Pat each chunk of lamb dry with a paper towel and then dredge through flour. Heat the olive oil in your largest pot over medium heat. Add lamb and shallots and sauté until brown on all sides. About 5 minutes. Stir in stock, beer, wine, tomato paste, dried sage, Worcestershire sauce and bay leaves. Bring to a boil, reduce heat to a simmer and cover. Let cook for an hour stirring occasionally.

In the meantime, melt butter in your next largest pot over medium heat. Add potatoes, onions and carrots. Sauté until veggies are softened and golden. About 20 minutes.
Add vegetables to stew and simmer uncovered for another 40 minutes. You want your lamb to melt like butter on your tongue.

Sprinkle with a handful of parsley and serve hot.

Irish Soda Bread

Adapted from Epicurious

This bread also turned out amazingly well. I used chopped dried figs instead of the traditional currants. Feel free to use whatever dried fruit that turns you on.

What you’ll need~

2 cups all-purpose flour

3 cups whole-wheat flour

1/2-cup raw honey

1-tablespoon baking powder

2 teaspoons kosher salt

1-teaspoon baking soda

1/2 cup or so Irish butter, cut into cubes

1 cup dried figs, chopped

2 1/2 cups buttermilk

2 eggs

Preheat your oven to 350 and butter a large loaf pan or two smaller loaf pans. You can also grease a baking sheet and form the dough into a boule.

In a large bowl whisk the flour, baking powder, salt and baking soda. Add butter. Use your fingers to break the butter apart in the flour (one of my favorite things ever). Rub until the flour become coarse and crumby. Stir in dried fig pieces.

In a separate bowl, whisk buttermilk and eggs. Briefly warm your honey on the stove or in the microwave until it is just softened. Whisk honey into buttermilk and eggs.

Stir wet mix into flour mixture until well blended.

Pour dough into bread pan(s) and use a small knife to cut and X or X’s into the top.

Bake bread for about an hour and 15 minutes rotating pan halfway through.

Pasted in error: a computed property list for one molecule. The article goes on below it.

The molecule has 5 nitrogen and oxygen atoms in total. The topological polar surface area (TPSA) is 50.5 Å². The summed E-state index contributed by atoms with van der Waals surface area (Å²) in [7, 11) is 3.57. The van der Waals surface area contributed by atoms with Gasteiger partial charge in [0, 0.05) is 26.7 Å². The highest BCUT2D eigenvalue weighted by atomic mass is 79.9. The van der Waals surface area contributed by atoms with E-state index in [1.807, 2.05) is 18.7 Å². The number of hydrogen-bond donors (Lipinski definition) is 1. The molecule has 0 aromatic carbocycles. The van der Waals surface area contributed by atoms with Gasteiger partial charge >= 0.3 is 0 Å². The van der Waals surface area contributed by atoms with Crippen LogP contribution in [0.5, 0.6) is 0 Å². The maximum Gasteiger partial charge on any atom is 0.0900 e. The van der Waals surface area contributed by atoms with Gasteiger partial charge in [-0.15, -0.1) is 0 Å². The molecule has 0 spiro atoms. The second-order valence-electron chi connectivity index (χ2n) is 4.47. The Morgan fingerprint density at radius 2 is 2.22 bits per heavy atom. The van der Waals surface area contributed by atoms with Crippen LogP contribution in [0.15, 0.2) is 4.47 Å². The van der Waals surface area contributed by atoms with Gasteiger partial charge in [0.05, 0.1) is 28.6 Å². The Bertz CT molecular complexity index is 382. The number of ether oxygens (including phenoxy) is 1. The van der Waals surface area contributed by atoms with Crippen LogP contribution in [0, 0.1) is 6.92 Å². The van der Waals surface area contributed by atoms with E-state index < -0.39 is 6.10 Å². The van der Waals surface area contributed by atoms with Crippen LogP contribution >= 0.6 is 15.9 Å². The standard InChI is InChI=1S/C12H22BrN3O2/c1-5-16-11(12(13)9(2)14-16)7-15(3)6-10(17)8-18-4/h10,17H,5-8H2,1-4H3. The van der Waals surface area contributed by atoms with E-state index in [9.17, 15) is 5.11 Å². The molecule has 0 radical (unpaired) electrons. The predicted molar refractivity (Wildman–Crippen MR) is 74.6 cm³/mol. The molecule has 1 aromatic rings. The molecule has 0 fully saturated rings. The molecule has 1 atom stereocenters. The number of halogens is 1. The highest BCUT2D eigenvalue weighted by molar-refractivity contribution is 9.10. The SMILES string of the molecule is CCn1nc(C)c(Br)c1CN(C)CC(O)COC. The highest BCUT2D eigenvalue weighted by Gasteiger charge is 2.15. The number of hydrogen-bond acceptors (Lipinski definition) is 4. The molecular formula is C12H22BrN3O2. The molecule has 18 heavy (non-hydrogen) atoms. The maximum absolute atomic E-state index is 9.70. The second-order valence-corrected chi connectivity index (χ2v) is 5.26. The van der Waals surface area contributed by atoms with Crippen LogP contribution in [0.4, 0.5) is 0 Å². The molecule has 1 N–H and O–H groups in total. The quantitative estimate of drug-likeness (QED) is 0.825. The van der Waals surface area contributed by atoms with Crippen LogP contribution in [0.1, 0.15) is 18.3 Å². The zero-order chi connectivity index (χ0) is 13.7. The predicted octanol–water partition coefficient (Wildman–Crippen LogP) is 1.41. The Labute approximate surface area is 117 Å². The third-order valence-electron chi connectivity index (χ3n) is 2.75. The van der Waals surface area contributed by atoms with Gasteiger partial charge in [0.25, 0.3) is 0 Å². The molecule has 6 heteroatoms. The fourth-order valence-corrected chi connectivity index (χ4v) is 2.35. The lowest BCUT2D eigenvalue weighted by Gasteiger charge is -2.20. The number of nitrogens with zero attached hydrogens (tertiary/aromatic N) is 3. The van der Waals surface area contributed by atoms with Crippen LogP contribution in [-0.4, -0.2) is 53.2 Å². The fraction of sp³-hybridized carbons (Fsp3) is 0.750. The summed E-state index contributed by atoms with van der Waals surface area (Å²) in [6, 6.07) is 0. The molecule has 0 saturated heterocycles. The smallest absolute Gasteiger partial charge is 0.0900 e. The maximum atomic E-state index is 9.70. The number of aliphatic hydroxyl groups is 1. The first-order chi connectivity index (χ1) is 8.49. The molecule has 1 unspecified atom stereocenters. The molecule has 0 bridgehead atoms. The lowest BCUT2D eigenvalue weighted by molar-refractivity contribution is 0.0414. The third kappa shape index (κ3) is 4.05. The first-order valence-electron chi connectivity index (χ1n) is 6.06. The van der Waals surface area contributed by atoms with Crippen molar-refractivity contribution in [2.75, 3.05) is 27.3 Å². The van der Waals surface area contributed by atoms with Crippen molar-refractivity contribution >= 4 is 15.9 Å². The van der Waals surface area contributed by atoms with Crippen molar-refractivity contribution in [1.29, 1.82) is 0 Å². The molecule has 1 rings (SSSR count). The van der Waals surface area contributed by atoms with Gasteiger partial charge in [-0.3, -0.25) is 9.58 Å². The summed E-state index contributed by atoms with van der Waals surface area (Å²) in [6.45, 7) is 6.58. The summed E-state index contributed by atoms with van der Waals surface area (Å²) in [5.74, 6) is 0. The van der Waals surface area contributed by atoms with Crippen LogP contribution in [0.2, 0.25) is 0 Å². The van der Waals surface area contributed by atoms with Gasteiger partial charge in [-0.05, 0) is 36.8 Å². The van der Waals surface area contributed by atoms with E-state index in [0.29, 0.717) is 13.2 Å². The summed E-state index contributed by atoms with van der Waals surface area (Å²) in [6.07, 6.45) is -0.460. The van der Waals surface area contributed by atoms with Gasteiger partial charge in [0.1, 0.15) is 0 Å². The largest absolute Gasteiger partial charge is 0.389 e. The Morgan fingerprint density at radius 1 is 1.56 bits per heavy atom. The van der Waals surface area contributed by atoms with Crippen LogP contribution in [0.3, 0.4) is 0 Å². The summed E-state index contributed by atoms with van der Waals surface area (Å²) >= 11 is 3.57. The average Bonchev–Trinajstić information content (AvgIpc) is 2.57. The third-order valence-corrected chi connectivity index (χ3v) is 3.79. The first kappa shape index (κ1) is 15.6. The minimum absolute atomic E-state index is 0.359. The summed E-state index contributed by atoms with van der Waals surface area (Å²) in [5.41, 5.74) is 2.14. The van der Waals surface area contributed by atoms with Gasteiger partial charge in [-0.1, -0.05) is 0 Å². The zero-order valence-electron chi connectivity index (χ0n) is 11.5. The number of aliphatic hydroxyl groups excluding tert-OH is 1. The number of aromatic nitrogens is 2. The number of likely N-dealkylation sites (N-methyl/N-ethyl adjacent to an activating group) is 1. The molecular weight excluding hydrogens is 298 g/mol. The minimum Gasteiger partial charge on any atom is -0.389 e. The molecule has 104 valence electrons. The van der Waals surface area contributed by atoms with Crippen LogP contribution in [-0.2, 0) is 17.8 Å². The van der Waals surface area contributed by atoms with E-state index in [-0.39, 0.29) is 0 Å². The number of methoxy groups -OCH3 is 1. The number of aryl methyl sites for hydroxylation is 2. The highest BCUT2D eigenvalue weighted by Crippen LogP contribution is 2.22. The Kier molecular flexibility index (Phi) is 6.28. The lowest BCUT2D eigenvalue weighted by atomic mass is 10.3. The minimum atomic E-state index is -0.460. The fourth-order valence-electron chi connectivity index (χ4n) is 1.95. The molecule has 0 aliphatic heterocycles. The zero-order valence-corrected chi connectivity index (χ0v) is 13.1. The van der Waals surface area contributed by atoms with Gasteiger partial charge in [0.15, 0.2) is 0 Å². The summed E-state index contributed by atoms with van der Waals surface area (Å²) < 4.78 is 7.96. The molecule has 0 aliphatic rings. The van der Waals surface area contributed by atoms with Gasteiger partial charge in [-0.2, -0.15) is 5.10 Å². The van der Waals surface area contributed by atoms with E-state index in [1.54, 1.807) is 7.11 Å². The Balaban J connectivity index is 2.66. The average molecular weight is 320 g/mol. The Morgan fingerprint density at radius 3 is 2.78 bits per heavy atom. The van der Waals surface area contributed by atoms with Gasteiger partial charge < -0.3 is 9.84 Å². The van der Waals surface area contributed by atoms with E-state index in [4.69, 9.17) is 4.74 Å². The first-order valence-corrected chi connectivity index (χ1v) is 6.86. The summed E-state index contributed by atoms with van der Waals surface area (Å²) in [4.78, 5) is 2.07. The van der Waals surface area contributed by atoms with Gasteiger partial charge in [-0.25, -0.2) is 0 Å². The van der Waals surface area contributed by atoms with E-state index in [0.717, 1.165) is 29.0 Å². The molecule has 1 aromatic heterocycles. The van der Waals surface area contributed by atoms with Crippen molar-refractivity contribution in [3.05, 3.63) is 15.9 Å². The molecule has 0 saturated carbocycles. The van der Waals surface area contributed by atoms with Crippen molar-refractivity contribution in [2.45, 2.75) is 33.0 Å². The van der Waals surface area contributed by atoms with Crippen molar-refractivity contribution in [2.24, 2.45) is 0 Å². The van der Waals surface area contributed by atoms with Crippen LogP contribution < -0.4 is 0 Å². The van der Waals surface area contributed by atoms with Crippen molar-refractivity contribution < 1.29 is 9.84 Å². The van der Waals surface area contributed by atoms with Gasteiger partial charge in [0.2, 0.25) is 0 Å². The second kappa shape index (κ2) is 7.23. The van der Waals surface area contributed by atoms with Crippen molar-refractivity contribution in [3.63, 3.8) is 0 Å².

Serve with a generous smear of Irish butter.

 

Source: http://leeksoup.wordpress.com/2011/03/16/to-the-irish-in-on-all-of-us-irish-lamb-stew-and-soda-bread/

 
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Posted by on March 23, 2011 in Lamb, Meats, Stews

 

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Betty’s Ham and Cheese Party Sandwiches

Grilled Ham and Cheese Sandwich

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In this video, Betty demonstrates how to make luscious Ham and Cheese Party Sandwiches. These sandwiches are made by placing some sliced ham and cheese inside party rolls, letting them soak a few minutes in a tasty sauce, and then baking them in the oven until they are golden, the ham is warm, and the cheese is melted.

Ingredients:

1 package baked dinner rolls (rectangular shaped in foil pan—24 per package)
½ pound thin-sliced cooked ham (You may use any cooked ham that you have on hand.)
prepared mustard for spreading on sandwiches
½ of a 6-oz. package of Swiss cheese slices
½ stick butter
½ teaspoon Worcestershire sauce
½ teaspoon poppy seeds
½ teaspoon prepared mustard

Stand dinner rolls vertically and slice in half with a knife, so that there is a layer of roll “tops” and a layer of roll “bottoms.” Place the layer of “tops” over the layer of “bottoms” in a baking pan. With your hands or a knife, separate rolls into individual rolls, each now having a “top” and a “bottom.” Cut the ½ pound of ham and the 3-oz. Swiss cheese into rectangles that are the size and shape of the baked rolls. For a package of 24 rolls, you will need 72 rectangles of ham (if the ham is thin-sliced) and 24 rectangles of cheese. Open up each roll and place 3 rectangles of ham and 1 rectangle of Swiss cheese inside and spread with a small amount of prepared mustard. When all rolls are filled, push them tightly together with your hands, so they have the appearance of the original pan of rolls. Now, make your sauce. In a small saucepan, melt ½ stick butter. Add ½ teaspoon Worcestershire sauce, ½ teaspoon poppy seeds, and ½ teaspoon prepared mustard. Stir until well-blended. Pour the poppy seed mixture over the 24 ham and cheese-filled rolls in the baking pan. Try to get each one covered. You may need a pastry brush to distribute the poppy seeds evenly. Let sit for 20 to 30 minutes. Bake at 325 (F) for 15 to 20 minutes. Remove from oven and place on a nice serving platter. Serve warm as finger food. This is a delicious treat and is particularly great for parties and potluck dinners! I hope you can use it for your New Year’s Eve get-togethers! –Betty 